Bleacher Report and Raiders RB Marshawn Lynch are "coming to Facebook’s Watch," and later this month will "debut a 10-episode video series called 'No Script,'" according to Sahil Patel of DIGIDAY. Lynch will interview celebrity guests and try activities "such as riding military tanks and testing virtual reality." Produced for Facebook by Bleacher Report’s B/R Entertainment division and Lynch’s Beast Mode Productions, the show will "air weekly on Facebook’s Watch over 10 weeks this fall." Each episode will run "for 10 minutes or longer." "No Script" is Bleacher Report’s "first live-action video show." Bleacher Report President Rory Brown said between Bleacher Report and Beast Mode Productions, as many as 20 people spent "a lot of time" on the show. It is the "only show that Bleacher Report is producing for Facebook’s Watch." Bleacher Report "retains the content rights" to the show, which means the publisher is "free to distribute episodes on other platforms after a period of exclusivity on Facebook." "No Script" is "made for and funded by Facebook." Brown said that the idea came out of a "desire to work with Lynch, who is one of the more popular pro athletes among Bleacher Report’s younger, mostly male audience." Brown: "One thing we’re not doing is trying to do shows with 50 different athletes. It’s more valuable to have premium content versus throwing spaghetti at the wall to see what sticks, which is what a lot of other publishers are doing. We’re definitely doing something with a handful of athletes, but we’re not going to run the Marshawn Lynch playbook with someone else" (DIGIDAY.com, 9/12).
ENVIRONMENTAL STUDIES: FS1’s Cris Carter said Lynch, in the right environment, can "communicate in a way that I think will be hilarious." He said the show "will be authentic and that’s one thing that television is missing." FS1’s Nick Wright: “Everybody gives Marshawn a hard time for not being comfortable around the media. ... This show is going to be great because it’ll show Marshawn in this comfortable environment” (“First Things First,” FS1, 9/13).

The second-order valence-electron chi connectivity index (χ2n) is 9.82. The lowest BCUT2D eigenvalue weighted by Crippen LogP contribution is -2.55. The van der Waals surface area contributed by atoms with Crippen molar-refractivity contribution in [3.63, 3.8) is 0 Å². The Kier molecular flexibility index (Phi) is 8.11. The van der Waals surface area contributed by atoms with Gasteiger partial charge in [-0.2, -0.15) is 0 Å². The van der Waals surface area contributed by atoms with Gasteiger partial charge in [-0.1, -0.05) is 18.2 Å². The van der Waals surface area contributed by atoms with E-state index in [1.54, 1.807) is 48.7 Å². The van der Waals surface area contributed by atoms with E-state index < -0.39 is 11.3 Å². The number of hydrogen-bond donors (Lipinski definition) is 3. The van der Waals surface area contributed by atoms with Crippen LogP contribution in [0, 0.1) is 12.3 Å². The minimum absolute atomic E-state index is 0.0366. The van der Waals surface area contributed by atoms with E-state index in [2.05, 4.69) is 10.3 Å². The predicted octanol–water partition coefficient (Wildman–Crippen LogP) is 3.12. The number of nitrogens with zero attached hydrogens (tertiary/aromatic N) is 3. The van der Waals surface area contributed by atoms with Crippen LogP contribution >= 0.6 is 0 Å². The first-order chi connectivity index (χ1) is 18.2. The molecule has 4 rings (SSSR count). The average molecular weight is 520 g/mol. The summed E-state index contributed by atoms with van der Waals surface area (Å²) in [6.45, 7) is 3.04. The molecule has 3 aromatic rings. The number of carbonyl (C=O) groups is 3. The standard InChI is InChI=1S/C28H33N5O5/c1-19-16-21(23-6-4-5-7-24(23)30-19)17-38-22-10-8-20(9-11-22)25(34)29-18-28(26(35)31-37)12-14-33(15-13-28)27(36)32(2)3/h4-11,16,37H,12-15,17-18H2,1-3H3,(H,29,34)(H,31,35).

Amazon is "further expanding its reach into sports programming" and has ordered a Univ. of Michigan football series that follows coach Jim Harbaugh and the team throughout the '17 season, according to Bryn Sandberg of the HOLLYWOOD REPORTER. The as-yet-named series will be "produced by BTN Originals, The Montag Group and Jim Jorden Productions" and will "offer exclusive access" to the team. Cameras will "follow Harbaugh, his assistant coaches, the student athletes and their support system on and off the field, giving viewers an inside look at the team, game, practice and life in Ann Arbor." The show will be "executive produced by Sandy Montag, Kirk Reynolds, Ron Lynn and Jim Jorden." Sandberg wrote Amazon has "set itself apart from other streaming competition like Netflix and Hulu with its push into the arena of sports programming" (HOLLYWOODREPORTER.com, 9/12). In Michigan, Aaron McMann noted the eight-episode series' first episode is "scheduled to air" in January '18. Cameramen from BTN have "been present around the team in recent weeks." The docu-series will be the "first of its kind on Amazon Prime" (MLIVE.com, 9/12).
The NBA and partner Turner Sports have struck a multiyear partnership with Vice Media in which Vice will produce original NBA content, including a series of digital documentaries. The alliance will begin with “The Way We Ball,” a series beginning this fall in which NBA players from around the world will discuss their journeys to the pros and local customs of basketball. Content including “The Way We Ball” will appear on digital and mobile channels of both Vice and the NBA, and helps position the league in front of Vice’s more youth-oriented audience. Financial terms were not disclosed.